Employment-related issues are a big priority for the Colorado Legislature this session. Specifically, lawmakers are poised to consider bills addressing paid family leave, state-supported retirement plans, gender pay equity and ban the box. With the Democrats in control of both legislative chambers and the governor’s office, some changes are likely. However, some bills will fail, particularly those with Republican-only sponsorship.

Here is an outline of the first few employment-related bills introduced so far:

Ban the Box – Inquiring Into Job Applicants’ Criminal Histories

HB19-1025 was introduced by Democratic Reps. Jovan Melton and Leslie Herod. The bill restricts when an employer may look into a job applicant’s criminal history by barring employers from:

  • advertising that a person with a criminal history may not apply;
  • placing a statement in a job application that a person with a criminal history may not apply; and
  • asking about an applicant’s criminal history on a job application.

According to the bill’s legislative declaration, its purpose is to provide people with criminal records a more meaningful chance to compete for jobs in Colorado. The bill still allows an employer to obtain a job applicant’s criminal history at any time.

It also exempts employers from the bill’s restrictions if:

  • the law prohibits a person who has a certain criminal history from holding a particular job;
  • the law requires an employer to conduct a criminal history record check for a particular job; or
  • the employer is part of a program to spur employment of people with criminal histories.

The bill does not create a private right of action nor a protected class under employment anti-discrimination laws. Instead, the Colorado Department of Labor and Employment is solely charged with handling complaints and enforcing the requirements. It may also issue warnings and orders of compliance for first offenses, followed by civil penalties for second and subsequent violations.

Under current state law, most private employers are restricted only from asking applicants about sealed criminal records. Very likely to pass, this bill would add Colorado to a growing list of states with so-called “ban-the-box” laws limiting an employer’s ability to inquire about a job applicant’s entire criminal history. However, this law would be one of the milder “ban-the-box” laws. It explicitly allows employers to obtain a job seeker’s criminal history at any time, unlike many similar laws that forbid consideration of criminal history prior to interviewing the candidate or making a conditional offer. Still, if passed, many Colorado employers would need to revise their job applications, as most we have seen in use include questions about criminal history. Employers should also consult with counsel regarding whether certain positions or businesses are exempted from this law, such as licensed marijuana facilities, schools, child care providers, home care agencies and financial services providers.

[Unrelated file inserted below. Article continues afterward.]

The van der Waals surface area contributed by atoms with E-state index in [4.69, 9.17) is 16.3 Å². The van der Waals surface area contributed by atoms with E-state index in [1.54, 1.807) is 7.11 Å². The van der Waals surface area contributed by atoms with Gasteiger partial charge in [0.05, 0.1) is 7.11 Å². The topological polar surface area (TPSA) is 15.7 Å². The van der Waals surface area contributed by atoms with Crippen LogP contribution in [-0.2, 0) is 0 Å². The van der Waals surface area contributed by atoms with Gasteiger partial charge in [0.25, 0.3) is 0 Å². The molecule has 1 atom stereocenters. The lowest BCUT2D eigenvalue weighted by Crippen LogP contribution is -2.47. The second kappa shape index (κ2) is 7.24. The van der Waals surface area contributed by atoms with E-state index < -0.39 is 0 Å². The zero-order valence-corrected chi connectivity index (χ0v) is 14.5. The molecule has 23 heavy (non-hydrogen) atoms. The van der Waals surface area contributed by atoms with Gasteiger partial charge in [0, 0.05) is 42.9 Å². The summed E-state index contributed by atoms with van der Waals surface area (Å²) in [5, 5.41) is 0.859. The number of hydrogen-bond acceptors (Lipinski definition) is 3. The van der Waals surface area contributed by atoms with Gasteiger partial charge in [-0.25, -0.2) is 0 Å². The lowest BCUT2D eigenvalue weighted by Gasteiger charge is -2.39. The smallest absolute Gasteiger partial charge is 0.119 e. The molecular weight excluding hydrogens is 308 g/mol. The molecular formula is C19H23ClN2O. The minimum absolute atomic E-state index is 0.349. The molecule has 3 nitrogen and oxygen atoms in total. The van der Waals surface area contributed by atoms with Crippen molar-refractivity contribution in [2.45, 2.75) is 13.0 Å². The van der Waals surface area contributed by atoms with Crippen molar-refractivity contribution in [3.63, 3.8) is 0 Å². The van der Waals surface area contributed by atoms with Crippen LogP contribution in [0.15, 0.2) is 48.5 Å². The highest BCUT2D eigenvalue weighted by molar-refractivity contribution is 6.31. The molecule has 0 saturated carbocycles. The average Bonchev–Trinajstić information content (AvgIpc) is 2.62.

Family Leave Savings Accounts – Republican Alternative to State-Administered Program

Mandatory paid family and medical leave benefits are another growing trend to augment the federal Family and Medical Leave Act, which allows eligible employees 12 weeks of job-protected, unpaid leave in a 12-month period. This session, Colorado Republicans and Democrats will debate the best way for Colorado to join this national trend.

HB19-1058 was introduced by Republicans Lois Landgraf and Susan Beckman as an alternative to the Democrats’ yet-to-be-introduced family medical leave insurance program. The Republican alternative establishes “leave savings accounts” that operate similarly to health savings accounts. They would allow an individual to save and use money in the account for any expense while he or she is on eligible leave, including:

  • the birth, adoption or foster care of a child
  • caring for a spouse, child or parent who has a serious health condition
  • a serious health condition that makes the individual unable to perform the functions of his or her job
  • any qualifying exigency as a result of a spouse, child or parent being called or ordered for active military duty

Individuals may save up to $5,000 of state pretax wages, which employers may match. The bill also creates an income tax credit for an employer that pays an employee for six to 12 weeks of leave for the same eligible leave circumstances. For employers with fewer than 50 employees, the credit is equal to 5 percent of the amount paid. For employers with 50 or more employees, the credit is equal to 25 percent of the amount paid. The credit is not refundable but may be carried forward for up to five years.

If passed, either the Republican-sponsored or Democrat-sponsored law would alter how family and medical leave functions in Colorado.

Make-My-Day – Extending the Right to Use Deadly Force to the Workplace

Lastly, HB19-1022 was brought by Republican Shane Sandridge. The bill would extend Colorado’s Make My Day Law—the right to use deadly force against an intruder—to owners, managers and employees of a business in three circumstances:

  • the intruder has made unlawful entry into the business;
  • there is a reasonable belief that the intruder has committed, is committing or intends to commit a crime in the business; and
  • there is a reasonable belief that the intruder might use any physical force, no matter how slight.

Brought by a single Republican sponsor, this bill might be a nonstarter and is unlikely to survive its first committee hearing. If it does pass, employers should consider how to integrate the law’s protections into their emergency plans and classes.

These three bills are the first of many employment-related bills from this session.